Gabrielle Suchon (1631–1703) was a French philosopher.
Born in Semur-en-Auxois (Burgundy) to a family of local notables (her father was the king’s prosecutor), it remains unclear how Suchon was educated. Judging from the authorities she quotes in her works, however, it is likely that she had access to the Scriptures, some modern authors —such as Poulain de la Barre—and some classical works of literature and philosophy. At some point in her life, she was pressured by her family to become a cloistered Dominican nun. According to the abbot Philibert Papillon, who wrote an encyclopedia on authors from Burgundy, Suchon succeeded in securing the revocation of her religious vows from the Pope himself by travelling alone through France to Italy. Suchon, Papillon tells us, was not welcomed back by her family. In fact, they appealed to the government of Dijon to force her to return to the cloister, but she never complied with their wishes. Instead, she remained celibate outside the cloister for the rest of her life, reading, teaching and helping children. This account of Suchon’s entrance into, and rejection of, the religious life has circulated widely. Nonetheless, according to Sonia Bertolini (2000), no primary source or official document has emerged to confirm this story. Instead, according to Bertolini, the few official documents that have been found only reveal that Suchon was transferred from her cloister in Semur-en-Auxois to another one in Langres. It is therefore far from certain that she did succeed in securing a life free from the institutionalized Church.
Suchon is the author of two works. In 1693, she published the Traité de la morale et de la politique divisé en trois parties, savoir, la liberté, la science et l’autorité, où l’on voit que les personnes du sexe, pour en être privées, ne laissent pas d’avoir une capacité naturelle, qui les en peut rendre participantes avec un Petit traité de la faiblesse, de la légèreté et de l’inconstance qu’on attribue aux femmes mal à propos, a title usually shortened to Traité de la Morale et de la Politique divisé en trois parties, savoir, la liberté, la science et l’authorité [Treatise on Ethics and Politics, Divided Into Three Parts: Freedom, Knowledge, and Authority]. She also wrote Du célibat volontaire, ou La vie sans engagement [On the Celibate Life Freely Chosen, or Life Without Commitments] (1700). Both works focus on the contemporary situation of women, denouncing the unjust restrictions that men imposed on women as a means to maintain their superiority and proposing an alternative to marriage and the cloister: voluntary celibacy.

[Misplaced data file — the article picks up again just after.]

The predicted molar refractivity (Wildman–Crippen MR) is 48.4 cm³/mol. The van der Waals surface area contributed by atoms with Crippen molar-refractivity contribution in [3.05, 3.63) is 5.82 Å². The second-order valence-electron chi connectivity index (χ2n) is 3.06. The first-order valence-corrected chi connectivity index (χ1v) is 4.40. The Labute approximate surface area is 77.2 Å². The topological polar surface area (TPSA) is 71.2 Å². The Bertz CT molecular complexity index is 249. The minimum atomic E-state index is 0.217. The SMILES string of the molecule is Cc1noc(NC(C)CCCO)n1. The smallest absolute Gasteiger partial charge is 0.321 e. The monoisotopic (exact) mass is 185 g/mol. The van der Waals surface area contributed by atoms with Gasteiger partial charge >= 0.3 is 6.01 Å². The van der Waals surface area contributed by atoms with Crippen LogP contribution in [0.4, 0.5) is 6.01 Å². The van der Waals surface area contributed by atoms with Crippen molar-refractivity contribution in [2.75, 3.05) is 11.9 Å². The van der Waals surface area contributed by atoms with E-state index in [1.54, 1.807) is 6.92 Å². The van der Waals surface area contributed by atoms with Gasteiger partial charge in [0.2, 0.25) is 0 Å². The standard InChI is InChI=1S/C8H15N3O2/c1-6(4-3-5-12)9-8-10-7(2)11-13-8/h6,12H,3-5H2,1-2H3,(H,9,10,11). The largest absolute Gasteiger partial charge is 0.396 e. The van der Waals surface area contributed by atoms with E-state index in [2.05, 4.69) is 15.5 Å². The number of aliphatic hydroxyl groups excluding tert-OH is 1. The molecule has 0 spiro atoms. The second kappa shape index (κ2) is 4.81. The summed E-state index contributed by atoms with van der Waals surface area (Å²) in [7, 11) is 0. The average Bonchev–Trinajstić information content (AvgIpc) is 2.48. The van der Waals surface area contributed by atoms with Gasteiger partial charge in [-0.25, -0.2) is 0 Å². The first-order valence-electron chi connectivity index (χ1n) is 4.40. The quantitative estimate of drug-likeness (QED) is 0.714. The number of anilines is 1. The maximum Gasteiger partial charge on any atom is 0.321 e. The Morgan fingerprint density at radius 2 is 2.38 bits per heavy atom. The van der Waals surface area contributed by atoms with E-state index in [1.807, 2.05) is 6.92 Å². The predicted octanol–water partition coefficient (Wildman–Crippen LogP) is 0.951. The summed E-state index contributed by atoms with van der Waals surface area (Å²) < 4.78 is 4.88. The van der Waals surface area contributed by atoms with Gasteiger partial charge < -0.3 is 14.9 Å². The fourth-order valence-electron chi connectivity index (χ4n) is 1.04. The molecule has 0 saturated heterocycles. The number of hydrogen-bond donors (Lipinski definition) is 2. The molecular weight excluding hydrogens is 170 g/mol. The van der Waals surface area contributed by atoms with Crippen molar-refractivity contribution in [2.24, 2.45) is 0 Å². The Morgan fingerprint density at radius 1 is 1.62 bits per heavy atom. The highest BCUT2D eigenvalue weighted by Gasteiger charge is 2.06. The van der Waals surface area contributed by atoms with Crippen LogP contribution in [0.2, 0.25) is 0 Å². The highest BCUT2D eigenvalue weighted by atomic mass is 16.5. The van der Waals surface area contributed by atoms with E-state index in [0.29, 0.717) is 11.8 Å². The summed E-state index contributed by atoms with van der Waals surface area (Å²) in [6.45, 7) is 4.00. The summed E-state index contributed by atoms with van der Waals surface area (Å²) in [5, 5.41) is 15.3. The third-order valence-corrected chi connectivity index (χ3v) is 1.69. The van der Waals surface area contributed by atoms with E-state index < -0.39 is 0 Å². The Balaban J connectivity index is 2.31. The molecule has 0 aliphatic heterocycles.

Suchon’s work did not go entirely unnoticed in her time. Indeed, Bertolini remarks that her Traité de la Morale et de la Politique was probably re-edited, while her work Célibat Volontaire, ou La vie sans engagement was mentioned in at least two academic magazines, Le Journal des Savants and Nouvelles de la Republique des Lettres.
Suchon died in 1703, in Dijon.
Bertolini, Sonia. “Gabrielle Suchon: Une Vie Sans Engagement?” Australian Journal of French Studies. 37.3 (2000): 289-308. Print.
Le doeuff, Michele. “Suchon, Gabrielle (1631–1703)”. Routledge Encyclopedia of Philosophy 1998: Accessed (July 08, 2016). < https://www.rep.routledge.com/articles/suchon-gabrielle-1631-1703/v-1/. doi:10.4324/9780415249126-DA080-1 >
Papillon, Philibert. “Gabrielle Suchon.” Bibliothèque des Auteurs de Bourgogne. Vol.2. Dijon: François Desventes, 1745. Print.